The shortfalls are due largely to the coronavirus-induced recession.
Nonpartisan analysts reminded lawmakers Wednesday that the next recession could be right around the corner.
Despite a 12-month surge in state tax receipts, Gov. Dannel P. Malloy’s budget office warned Thursday that Connecticut’s pension obligations and other debt will grow faster than revenues in the coming years.
Legislators have left more decisions on cuts up to the governor, avoided votes on state employee raises and have accepted less information on fiscal matters. Fourth in a series.
Surging debt costs and shrinking revenues alone will force state officials to cut $1.1 billion to $1.3 billion out of the next state budget to avoid tax hikes, according to separate analyses Tuesday from two fiscal agencies. But the two reports probably still don’t reflect the full cuts to discretionary programs that would be required to stave off tax hikes.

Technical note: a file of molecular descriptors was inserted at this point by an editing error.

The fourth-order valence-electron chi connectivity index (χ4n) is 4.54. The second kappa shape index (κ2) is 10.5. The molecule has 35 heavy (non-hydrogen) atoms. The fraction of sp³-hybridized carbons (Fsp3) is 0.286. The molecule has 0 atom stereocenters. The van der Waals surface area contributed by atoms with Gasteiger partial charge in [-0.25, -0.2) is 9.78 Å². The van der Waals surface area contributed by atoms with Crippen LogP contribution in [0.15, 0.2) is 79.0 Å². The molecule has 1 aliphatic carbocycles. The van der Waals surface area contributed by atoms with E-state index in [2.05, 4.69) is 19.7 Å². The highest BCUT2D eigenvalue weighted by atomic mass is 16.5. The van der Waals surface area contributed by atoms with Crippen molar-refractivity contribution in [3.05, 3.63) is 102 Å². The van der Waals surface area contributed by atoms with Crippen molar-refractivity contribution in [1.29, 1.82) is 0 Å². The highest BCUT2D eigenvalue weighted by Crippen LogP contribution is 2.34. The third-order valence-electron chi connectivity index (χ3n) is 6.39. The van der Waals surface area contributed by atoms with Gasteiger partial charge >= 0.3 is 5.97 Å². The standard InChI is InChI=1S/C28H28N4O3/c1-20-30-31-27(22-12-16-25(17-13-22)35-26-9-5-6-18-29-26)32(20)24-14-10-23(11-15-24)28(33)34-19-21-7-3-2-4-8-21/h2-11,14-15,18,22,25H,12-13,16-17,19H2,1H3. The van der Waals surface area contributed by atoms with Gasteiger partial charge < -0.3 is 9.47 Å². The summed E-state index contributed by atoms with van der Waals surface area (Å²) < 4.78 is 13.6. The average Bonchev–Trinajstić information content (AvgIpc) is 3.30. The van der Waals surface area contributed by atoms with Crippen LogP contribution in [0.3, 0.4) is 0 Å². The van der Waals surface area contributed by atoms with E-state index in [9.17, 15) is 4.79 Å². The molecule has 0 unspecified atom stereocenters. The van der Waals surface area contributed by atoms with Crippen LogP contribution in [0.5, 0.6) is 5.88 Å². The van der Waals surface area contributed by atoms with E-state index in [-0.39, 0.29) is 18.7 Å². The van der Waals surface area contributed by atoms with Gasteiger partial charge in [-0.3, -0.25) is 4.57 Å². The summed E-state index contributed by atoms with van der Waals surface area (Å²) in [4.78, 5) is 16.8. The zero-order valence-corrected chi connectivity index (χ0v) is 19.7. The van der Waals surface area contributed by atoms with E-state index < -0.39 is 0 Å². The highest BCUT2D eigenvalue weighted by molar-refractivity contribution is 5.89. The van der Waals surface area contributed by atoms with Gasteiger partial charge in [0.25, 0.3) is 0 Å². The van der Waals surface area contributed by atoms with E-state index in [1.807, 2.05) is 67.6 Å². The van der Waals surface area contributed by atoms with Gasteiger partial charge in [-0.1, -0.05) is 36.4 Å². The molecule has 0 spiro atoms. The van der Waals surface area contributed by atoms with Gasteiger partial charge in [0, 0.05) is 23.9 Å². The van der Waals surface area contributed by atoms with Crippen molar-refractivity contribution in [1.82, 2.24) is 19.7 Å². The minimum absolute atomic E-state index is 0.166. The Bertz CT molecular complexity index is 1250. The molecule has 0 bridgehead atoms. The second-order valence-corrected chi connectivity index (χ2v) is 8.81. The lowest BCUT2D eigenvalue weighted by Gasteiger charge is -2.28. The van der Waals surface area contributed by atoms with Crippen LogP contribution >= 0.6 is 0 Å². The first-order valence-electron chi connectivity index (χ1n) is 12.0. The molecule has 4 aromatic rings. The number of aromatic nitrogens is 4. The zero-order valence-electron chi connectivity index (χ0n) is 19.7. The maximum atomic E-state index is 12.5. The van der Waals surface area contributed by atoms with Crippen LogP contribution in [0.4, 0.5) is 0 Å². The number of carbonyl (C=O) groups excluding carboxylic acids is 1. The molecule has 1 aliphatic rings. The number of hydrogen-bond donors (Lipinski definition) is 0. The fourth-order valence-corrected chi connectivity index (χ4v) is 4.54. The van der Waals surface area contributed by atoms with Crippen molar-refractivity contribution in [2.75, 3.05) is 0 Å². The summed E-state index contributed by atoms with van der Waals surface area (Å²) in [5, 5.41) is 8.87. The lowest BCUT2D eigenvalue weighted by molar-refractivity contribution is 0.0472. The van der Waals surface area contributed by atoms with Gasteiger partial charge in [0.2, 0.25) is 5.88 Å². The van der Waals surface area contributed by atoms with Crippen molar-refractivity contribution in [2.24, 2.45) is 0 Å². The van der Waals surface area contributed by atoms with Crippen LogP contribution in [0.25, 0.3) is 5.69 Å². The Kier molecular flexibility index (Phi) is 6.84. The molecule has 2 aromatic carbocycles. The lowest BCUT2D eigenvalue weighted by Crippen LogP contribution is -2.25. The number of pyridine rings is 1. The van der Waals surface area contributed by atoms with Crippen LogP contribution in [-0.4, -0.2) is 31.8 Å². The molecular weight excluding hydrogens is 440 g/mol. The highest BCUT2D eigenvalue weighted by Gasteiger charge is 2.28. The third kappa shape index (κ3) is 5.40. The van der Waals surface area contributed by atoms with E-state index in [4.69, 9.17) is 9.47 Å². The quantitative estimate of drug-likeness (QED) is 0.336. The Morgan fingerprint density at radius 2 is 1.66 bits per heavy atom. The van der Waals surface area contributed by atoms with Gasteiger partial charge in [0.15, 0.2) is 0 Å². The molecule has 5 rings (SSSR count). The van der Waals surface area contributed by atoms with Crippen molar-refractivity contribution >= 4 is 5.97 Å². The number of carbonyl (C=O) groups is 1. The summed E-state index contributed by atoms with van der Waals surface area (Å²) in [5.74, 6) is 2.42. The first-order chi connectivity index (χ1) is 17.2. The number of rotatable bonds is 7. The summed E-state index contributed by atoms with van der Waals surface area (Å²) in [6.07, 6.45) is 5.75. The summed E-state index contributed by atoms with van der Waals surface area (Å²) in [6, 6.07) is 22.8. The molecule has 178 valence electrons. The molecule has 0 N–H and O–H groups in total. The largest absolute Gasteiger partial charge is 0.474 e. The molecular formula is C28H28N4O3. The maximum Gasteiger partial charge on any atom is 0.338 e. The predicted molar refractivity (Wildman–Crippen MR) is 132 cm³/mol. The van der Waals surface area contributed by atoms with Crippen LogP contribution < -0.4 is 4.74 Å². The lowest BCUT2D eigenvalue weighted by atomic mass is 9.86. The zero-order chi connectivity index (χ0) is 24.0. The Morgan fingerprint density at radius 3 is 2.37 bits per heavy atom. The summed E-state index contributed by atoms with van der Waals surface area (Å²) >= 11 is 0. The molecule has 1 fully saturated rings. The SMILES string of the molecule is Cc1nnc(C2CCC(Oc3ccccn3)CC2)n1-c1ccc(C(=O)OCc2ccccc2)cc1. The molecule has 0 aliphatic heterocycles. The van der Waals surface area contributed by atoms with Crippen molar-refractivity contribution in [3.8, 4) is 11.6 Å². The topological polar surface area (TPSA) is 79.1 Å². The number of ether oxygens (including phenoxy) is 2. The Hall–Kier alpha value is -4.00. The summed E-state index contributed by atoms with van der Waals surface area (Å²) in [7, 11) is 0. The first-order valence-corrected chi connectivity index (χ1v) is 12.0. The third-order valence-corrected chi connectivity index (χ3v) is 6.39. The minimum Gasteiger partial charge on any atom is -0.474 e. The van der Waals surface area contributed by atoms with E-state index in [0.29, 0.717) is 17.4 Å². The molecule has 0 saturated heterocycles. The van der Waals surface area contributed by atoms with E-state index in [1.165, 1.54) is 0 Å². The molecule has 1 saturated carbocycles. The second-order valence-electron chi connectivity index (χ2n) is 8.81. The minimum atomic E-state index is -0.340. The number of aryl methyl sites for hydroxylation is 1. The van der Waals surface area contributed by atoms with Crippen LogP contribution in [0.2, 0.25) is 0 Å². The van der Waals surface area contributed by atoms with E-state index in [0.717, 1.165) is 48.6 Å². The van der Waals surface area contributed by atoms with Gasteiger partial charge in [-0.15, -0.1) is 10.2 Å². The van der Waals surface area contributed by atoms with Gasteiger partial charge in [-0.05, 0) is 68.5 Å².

Gov. Dannel P. Malloy insists recently adopted legislation that restricts how nonpartisan staff report future budget trends — including deficits — will help ensure state spending doesn’t increase “on autopilot.” But the measure places no restrictions on what the legislature can propose or adopt, nor will it prevent legislators from obtaining the material nonpartisan analysts will not be able to publish in one high-profile report.
Nonpartisan fiscal analysts issued projections Friday that Connecticut, already coping with a significant budget shortfall in the current year, is facing a far worse problem just over the horizon: nearly a $2.3 billion gap in state finances over the next two fiscal years.
The legislature’s two budget-writing panels grilled Gov. Dannel P. Malloy’s fiscal staff Friday about the new state deficit – and the administration’s latest cuts to reduce it. Republican legislators focused, as expected, on why the $99 million shortfall Malloy reported last week wasn’t acknowledged before Election Day.
The state budget received its first official deficit reports Friday when nonpartisan legislative analysts and Gov. Dannel P. Malloy’s administration projected shortfalls ranging from $89 million to just under $100 million. Budget director Benjamin Barnes, insisted it quickly would be closed, and reasserted Malloy’s insistence that tax hikes are not an option. (File photo: Gov. Malloy and budget director Barnes)